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Published January 08, 2009

Enjoy! This one got a second place in 1996.

The Resurgence of Homer Burdette

High in the north where the wind blows hard

And the land stretches out to the sea

Lives Homer Burdette, a trapper by trade,

And his wonderful dog named Brie.

The cabin that rests on the shores of Trout Lake

Each log stacked, weathered and worn

Became home to a man, his traps and his pan,

His oath, be it true, he had sworn.

To live off the land with his hands and a gun

Walking trap-line, with pride every day

Though at night in his bed, there danced in his head

A notion that wouldn't quite play.

For that the fish that he fished, must be smarter than he

For he had never managed to catch it.

With line sturdy strung, he had never begun

To come close to the bait that would fetch it.

So one cold winter's day, as he sat by the fire

Eyes sparkling so wide with delight.

He vowed he would auger a hole in the water

And ice fish that fish at first light.

Now people had said that concealed by his bed

Stood a crock of spirits well brewed.

So braced for the cold, this man that was old,

Drank till his sensible senses were stewed.

At the crack of dawn, Homer rose from his sleep

And staggered weakly seeking the door.

Tripped on a trap, hit his head on a tap,

Crashing headlong to repose on the floor.

Now Homer not daunted, for the spirit he flaunted

Helped him rise to his feet and walk rightly.

Grabbing auger and pole, and stink bait from bowl,

Stepped into the sun that shone brightly.

Sliding this way and that, and holding his hat,

Homer found the spot so intended.

Cut a hole in the ice, that looked really nice,

And proceeded to sink cut bait that extended

From the end of his line, so sleek and so fine,

Twisting and turning it sank.

Than bang came the hit, pulling line through his mitt,

And with mighty strong arms he did yank.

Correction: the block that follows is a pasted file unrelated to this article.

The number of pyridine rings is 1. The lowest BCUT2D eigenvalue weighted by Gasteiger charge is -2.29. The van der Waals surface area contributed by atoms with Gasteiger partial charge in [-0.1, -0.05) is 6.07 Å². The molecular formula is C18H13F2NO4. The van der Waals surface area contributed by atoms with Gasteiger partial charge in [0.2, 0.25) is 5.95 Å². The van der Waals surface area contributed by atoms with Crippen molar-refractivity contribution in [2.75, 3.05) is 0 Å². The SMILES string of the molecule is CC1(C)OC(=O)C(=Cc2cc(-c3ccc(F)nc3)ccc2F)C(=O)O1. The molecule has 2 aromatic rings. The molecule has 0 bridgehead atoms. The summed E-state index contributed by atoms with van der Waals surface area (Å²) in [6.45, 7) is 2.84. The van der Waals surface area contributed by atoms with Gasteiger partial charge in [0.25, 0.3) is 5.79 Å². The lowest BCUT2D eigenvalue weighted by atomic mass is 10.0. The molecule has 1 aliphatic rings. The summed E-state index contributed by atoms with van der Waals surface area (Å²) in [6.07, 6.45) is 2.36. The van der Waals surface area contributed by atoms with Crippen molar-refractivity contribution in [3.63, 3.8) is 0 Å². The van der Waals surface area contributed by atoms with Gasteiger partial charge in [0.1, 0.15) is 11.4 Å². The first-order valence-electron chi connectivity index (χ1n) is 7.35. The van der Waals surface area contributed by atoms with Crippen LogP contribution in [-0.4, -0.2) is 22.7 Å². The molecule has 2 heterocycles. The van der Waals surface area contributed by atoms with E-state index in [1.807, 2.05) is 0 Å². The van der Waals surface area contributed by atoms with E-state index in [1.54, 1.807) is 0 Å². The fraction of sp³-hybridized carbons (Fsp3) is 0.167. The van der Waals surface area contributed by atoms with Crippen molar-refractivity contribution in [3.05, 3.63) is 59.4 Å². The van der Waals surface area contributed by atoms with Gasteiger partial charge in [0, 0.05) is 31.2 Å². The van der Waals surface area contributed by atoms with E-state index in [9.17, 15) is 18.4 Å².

The fish from the hole did fly in the air,

As Burdette fell back in the snow.

That wonder dog Brie, stood right at his knee,

Fish lodged in his jaws he did glow.

When Homer smelled foul air that came from behind

Neither he nor Brie had expended.

T'was the smell of a bear, that had escaped from his lair,

His winter sleep now slightly suspended.

With a snort and a grunt the bear thrust its paw

To reach for the prize winning trout.

Homer buoyed by the booze, hit the bear on the snooze

Smacking him hard on the snout.

Now they say in a pinch, that Homer would flinch

And draw a small gun from his boot.

For the drunker he drank, the dark rum that so stank,

Gave Homer the courage to shoot.

The bear took a swipe at Homer's round dome,

Leaving five bloody lines in a row.

Homer reached for his pistol, but it flew like a missile

Dropping harshly, now lost in the snow.

The bear snatched the lunker from Brie's canine jaw

And held the treasure quite high.

Homer spat a huge spit and proceeded to hit

The great grizzly bear right in the eye.

Now blinded by rage, the bear could not see

That the gun was recovered by Brie.

Homer shot from the hip, and the bear he did hit,

In the chest and he fell like a tree.

Now people do say that what happened that day

Is really quite a strange mystery.

For Homer came back with a new bearskin cap

And a legend of the North's history.

So if you are high in the North where the wind blows hard

And the land stretches out to the sea.

Look for a man in a cap, who carries a trap,

And a dog who answers to Brie.

He'll show you his head and tell his bold tale

Of that I can certainly vouch.

That the scars that are there right under his hair

Speak the truth for those who may doubt.



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